The musculocutaneous nerve is responsible for very important function we use every day, bending/flexing our elbows. Tasks such as lifting a cup and brushing our teeth can become very difficult if the nerve is not functioning well. The word musculocutaneous gives us a clue as to what the nerve does. ‘Musculo’ implies its role in innervating muscles (motor part), and ‘cutaneous’ i.e. skin , suggests that it also has a sensory role. This article will discuss the basic anatomy of the nerve, as well as it’s functional purpose and clinical relevance.
The musculocutaneous nerve originates from the lateral cord of the brachial plexus (C5-7) at the inferior border of pectoralis minor muscle. The brachial plexus itself originates from the ventral rami of the C5-T1 nerve roots.
The roots emerge between the anterior and middle scalene muscles, and coalesce and mingle to form an upper, middle and lower trunk, which eventually give rise to a medial, lateral and posterior cord (all associated closely with and surrounding the axillary artery).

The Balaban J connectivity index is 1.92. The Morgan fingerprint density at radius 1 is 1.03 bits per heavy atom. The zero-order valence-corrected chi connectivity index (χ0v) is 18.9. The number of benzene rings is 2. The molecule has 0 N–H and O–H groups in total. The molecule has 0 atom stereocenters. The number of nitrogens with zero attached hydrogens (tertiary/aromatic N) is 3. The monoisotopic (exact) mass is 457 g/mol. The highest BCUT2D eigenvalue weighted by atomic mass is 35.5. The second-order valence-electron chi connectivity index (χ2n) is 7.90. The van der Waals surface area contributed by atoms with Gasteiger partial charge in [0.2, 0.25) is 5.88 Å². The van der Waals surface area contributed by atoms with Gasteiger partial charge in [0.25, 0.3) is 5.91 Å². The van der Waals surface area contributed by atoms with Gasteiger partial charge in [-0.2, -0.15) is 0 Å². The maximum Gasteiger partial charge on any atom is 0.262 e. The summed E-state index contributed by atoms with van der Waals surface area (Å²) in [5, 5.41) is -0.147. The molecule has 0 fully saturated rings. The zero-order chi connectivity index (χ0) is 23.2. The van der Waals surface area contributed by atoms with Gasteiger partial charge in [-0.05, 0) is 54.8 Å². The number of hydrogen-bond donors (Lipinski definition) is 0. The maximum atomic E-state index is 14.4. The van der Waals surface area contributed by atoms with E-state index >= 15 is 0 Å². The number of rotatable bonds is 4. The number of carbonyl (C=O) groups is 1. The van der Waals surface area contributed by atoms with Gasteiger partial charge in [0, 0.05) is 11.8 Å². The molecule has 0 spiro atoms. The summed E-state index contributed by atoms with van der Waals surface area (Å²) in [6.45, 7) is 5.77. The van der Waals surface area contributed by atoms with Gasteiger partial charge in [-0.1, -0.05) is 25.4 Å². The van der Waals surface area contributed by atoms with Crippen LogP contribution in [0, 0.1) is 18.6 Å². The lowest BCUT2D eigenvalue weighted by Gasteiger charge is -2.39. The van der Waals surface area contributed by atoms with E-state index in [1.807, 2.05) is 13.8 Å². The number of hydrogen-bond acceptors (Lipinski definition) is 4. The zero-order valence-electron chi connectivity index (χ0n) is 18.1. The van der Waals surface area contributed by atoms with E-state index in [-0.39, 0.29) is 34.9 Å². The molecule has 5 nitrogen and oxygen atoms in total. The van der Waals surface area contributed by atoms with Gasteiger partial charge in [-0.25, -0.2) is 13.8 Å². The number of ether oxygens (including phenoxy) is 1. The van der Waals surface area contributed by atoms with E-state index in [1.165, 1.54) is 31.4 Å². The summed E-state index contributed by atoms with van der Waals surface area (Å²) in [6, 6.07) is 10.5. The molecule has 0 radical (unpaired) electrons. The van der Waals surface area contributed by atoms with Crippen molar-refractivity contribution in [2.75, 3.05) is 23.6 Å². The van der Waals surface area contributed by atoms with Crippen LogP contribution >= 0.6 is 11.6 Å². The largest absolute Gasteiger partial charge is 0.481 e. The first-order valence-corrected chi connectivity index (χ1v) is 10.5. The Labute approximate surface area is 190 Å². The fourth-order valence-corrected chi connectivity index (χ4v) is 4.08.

Path & Branches
The musculocutaneous nerve emerges as the terminal branch of the lateral cord of the brachial plexus, from the C5-C7 nerve roots. The first muscle it enters is coracobrachialis and gives branches to this muscle before entering it. From here it runs in the flexor compartment superficial to brachialis but deep to biceps brachii. As it descends it innervates both of these muscles. After giving small branch to humerus and articular branches to elbow joint it pierces deep fascia and emerges lateral to biceps brachii. It then continues as the lateral cutaneous nerve of the forearm. The musculocutaneous nerve terminates as the lateral cutaneous nerve of the forearm that supplies the anterolateral skin of the forearm.